The recipe calls for about 3 cups of ripe bananas, water and sugar. The water and sugar are combined and cooked till caramelized, then the bananas are added and the mixture is simmered till thick and beautiful. After cooking, a splash of vanilla and fresh lime juice is added. It’s a seemingly simple procedure but the caramelizing can be a bit tricky. The water/sugar mixture can easily crystalize and, if you aren’t keeping a super close eye on it, can turn from beautifully caramelized to badly burned, in the blink of an eye (I know both of these from experience!). I played with the recipe a bit and came up with an easier way to caramelize the sugar. I used my microwave, and found it’s much less likely to crystalize and/or burn.
Banana bread, move over! You’ve got a rival – now there’s another delicious way to use up ripe bananas!
Whip up a batch. I have a feeling you’ll also be saying, “Oh my goodness, YES!!”
P.S. I’ve been using and loving KitchenAid equipment since the mid 1980’s when Scott got me my first stand mixer. I was thrilled and stayed up all night, playing with it. I’ve had lots of other KitchenAid equipment since, and have loved them all. Over the years, I’ve called myself, “A KitchenAid girl” – now it’s official, I got this fun little badge in Nashville!
- 2 cups granulated sugar
- ½ cup water
- 5 medium ripe bananas* see notes
- ½ teaspoon salt
- 1 tablespoon lime juice
- 1 tablespoon vanilla extract
Combine sugar and water in a large (2 quart) microwave safe (pyrex)** bowl. Stir gently to combine. Cover bowl tightly with plastic wrap***, then poke 6-8 holes in plastic wrap to creating venting. Place bowl in microwave and cook on high power for 10 minutes.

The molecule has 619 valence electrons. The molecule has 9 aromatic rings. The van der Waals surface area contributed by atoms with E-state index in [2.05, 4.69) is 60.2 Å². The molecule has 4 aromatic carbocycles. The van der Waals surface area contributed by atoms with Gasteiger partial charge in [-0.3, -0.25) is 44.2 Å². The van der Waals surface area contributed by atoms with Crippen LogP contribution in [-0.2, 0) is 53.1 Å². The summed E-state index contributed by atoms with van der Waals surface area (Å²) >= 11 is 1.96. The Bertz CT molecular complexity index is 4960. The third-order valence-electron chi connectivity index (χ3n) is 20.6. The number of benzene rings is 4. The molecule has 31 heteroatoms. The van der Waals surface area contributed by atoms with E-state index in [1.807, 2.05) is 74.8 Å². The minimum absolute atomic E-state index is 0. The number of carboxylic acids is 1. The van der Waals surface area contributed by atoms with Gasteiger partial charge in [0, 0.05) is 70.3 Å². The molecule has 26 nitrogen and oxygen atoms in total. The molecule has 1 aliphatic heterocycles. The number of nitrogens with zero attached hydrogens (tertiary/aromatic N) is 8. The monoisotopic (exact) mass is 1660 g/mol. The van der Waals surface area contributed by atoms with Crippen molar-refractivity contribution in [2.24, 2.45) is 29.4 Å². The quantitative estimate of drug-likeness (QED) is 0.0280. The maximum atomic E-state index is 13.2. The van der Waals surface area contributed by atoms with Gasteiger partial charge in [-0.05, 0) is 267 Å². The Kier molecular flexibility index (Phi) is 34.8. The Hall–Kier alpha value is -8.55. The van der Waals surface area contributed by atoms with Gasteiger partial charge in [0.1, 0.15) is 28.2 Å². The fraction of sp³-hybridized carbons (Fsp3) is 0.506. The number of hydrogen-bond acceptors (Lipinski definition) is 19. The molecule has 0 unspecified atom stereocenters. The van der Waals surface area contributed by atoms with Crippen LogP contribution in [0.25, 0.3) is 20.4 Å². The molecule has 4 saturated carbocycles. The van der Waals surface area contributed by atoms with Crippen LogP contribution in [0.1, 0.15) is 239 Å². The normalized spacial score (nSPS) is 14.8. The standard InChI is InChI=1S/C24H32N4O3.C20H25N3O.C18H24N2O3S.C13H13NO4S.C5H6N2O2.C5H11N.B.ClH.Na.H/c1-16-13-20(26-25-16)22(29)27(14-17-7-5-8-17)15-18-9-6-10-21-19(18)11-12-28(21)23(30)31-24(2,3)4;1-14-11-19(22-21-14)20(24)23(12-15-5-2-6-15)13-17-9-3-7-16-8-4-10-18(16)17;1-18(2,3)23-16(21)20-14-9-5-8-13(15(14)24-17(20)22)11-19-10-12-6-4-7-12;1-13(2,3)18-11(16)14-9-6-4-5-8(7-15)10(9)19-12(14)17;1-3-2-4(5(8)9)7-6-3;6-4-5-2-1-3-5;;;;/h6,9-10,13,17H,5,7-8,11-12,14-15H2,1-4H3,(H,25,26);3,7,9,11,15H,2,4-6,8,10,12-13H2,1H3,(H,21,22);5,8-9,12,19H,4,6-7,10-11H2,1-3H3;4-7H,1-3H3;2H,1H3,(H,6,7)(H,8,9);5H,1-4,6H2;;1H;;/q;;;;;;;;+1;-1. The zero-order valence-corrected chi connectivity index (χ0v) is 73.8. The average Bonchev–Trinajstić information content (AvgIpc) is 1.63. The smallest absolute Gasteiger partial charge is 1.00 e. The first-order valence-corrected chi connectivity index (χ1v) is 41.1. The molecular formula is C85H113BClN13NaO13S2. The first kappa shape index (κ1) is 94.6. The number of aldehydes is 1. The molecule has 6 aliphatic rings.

While the sugar/water mixture is cooking in microwave, thinly slice bananas. You want 3 cups total. Place bananas in a medium-large pot.
After 10 minutes, mixture in microwave will be just barely turning color. Continue cooking for 2 minutes at a time until mixture is golden brown. Watch carefully during these last 5 minutes. Amount of time will depend on your microwave. Mine takes around 14-15 minutes to cook to a beautiful golden brown color.
When mixture is golden brown, CAREFULLY remove from microwave with oven mitts. Mixture will be very hot! Holding bowl away from your face, pull back plastic wrap and immediately pour mixture into pot with bananas. Do not try to scrape the bowl as there may be some sugar crystals on the edges of the bowl. Just pour in as much as you can.
Set empty bowl aside to cool for a 10 minutes, then fill with hot water and soak to clean.
Cook banana mixture on medium heat till bubbly then reduce heat to a constant but low simmer and cook till jam is thickened and bananas begin to break down and become translucent. This usually takes about 15-20 minutes.
Add the salt and remove from the heat. Stir in the lime juice and vanilla. Allow to cool slightly, then transfer to small clean jars. Serve with warm biscuits, toast, yogurt, ice cream… The jam will keep in the refrigerator for up to 1 month.
Yields about 3 cups of jam.
Recipe Adapted from The Cooking Channel
* You want the bananas to be ripe but not soft and mushy. They can have lots of brown sugar spots but shouldn't be black. Don't try to use bananas that are still green in spots. They don't make a good banana jam.
** After one reader tried the recipe and her bowl broke, I'm amending the recipe to say microwave safe "pyrex" bowl. Pyrex is made for to be heat proof and safe in the microwave. The only thing you want to be careful of with Pyrex, is not submitting it big temperature changes, for example from the microwave to the freezer.
*** I recommend using a high quality plastic wrap that is suitable for the microwave. Most of the name brand wraps you find in the market have been test and will be labeled microwave-safe. You could also lay a piece of parchment paper over the top of the bowl for a similar effect.